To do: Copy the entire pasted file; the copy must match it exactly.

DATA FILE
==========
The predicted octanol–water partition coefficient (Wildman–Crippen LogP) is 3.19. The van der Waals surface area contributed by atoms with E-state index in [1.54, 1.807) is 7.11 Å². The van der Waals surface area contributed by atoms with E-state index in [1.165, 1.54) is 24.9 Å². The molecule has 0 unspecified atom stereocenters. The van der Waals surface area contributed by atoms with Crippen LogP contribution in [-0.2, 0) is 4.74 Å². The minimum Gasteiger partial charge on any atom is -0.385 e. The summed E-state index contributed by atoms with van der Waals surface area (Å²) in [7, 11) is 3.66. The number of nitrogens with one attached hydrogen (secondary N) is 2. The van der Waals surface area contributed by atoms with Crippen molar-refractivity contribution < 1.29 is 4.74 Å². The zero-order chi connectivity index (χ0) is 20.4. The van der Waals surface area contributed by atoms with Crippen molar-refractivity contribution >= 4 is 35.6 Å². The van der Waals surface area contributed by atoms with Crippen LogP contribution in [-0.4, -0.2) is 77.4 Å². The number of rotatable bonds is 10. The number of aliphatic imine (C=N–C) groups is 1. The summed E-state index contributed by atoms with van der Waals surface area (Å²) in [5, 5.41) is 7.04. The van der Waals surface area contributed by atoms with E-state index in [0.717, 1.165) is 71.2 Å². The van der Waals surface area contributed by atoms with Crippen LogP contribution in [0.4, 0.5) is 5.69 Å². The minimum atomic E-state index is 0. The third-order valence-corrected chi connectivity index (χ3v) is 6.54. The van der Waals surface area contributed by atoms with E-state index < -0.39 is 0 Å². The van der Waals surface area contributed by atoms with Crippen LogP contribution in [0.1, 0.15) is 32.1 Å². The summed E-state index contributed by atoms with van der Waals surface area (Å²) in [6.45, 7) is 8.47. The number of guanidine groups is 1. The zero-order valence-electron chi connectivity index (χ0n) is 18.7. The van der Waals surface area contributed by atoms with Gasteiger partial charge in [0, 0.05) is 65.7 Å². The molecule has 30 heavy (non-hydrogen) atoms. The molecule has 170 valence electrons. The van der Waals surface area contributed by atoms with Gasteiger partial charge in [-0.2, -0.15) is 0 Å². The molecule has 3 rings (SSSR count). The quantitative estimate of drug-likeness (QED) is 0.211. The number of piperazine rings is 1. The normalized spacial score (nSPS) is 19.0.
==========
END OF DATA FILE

The predicted octanol–water partition coefficient (Wildman–Crippen LogP) is 3.19. The van der Waals surface area contributed by atoms with E-state index in [1.54, 1.807) is 7.11 Å². The van der Waals surface area contributed by atoms with E-state index in [1.165, 1.54) is 24.9 Å². The molecule has 0 unspecified atom stereocenters. The van der Waals surface area contributed by atoms with Crippen LogP contribution in [-0.2, 0) is 4.74 Å². The minimum Gasteiger partial charge on any atom is -0.385 e. The summed E-state index contributed by atoms with van der Waals surface area (Å²) in [7, 11) is 3.66. The number of nitrogens with one attached hydrogen (secondary N) is 2. The van der Waals surface area contributed by atoms with Crippen molar-refractivity contribution < 1.29 is 4.74 Å². The zero-order chi connectivity index (χ0) is 20.4. The van der Waals surface area contributed by atoms with Crippen molar-refractivity contribution >= 4 is 35.6 Å². The van der Waals surface area contributed by atoms with Crippen LogP contribution in [-0.4, -0.2) is 77.4 Å². The number of rotatable bonds is 10. The number of aliphatic imine (C=N–C) groups is 1. The summed E-state index contributed by atoms with van der Waals surface area (Å²) in [5, 5.41) is 7.04. The van der Waals surface area contributed by atoms with E-state index in [0.717, 1.165) is 71.2 Å². The van der Waals surface area contributed by atoms with Crippen LogP contribution in [0.4, 0.5) is 5.69 Å². The minimum atomic E-state index is 0. The third-order valence-corrected chi connectivity index (χ3v) is 6.54. The van der Waals surface area contributed by atoms with E-state index < -0.39 is 0 Å². The van der Waals surface area contributed by atoms with Crippen LogP contribution in [0.1, 0.15) is 32.1 Å². The summed E-state index contributed by atoms with van der Waals surface area (Å²) in [6.45, 7) is 8.47. The number of guanidine groups is 1. The zero-order valence-electron chi connectivity index (χ0n) is 18.7. The van der Waals surface area contributed by atoms with Gasteiger partial charge in [0, 0.05) is 65.7 Å². The molecule has 30 heavy (non-hydrogen) atoms. The molecule has 170 valence electrons. The van der Waals surface area contributed by atoms with Gasteiger partial charge in [-0.2, -0.15) is 0 Å². The molecule has 3 rings (SSSR count). The quantitative estimate of drug-likeness (QED) is 0.211. The number of piperazine rings is 1. The normalized spacial score (nSPS) is 19.0.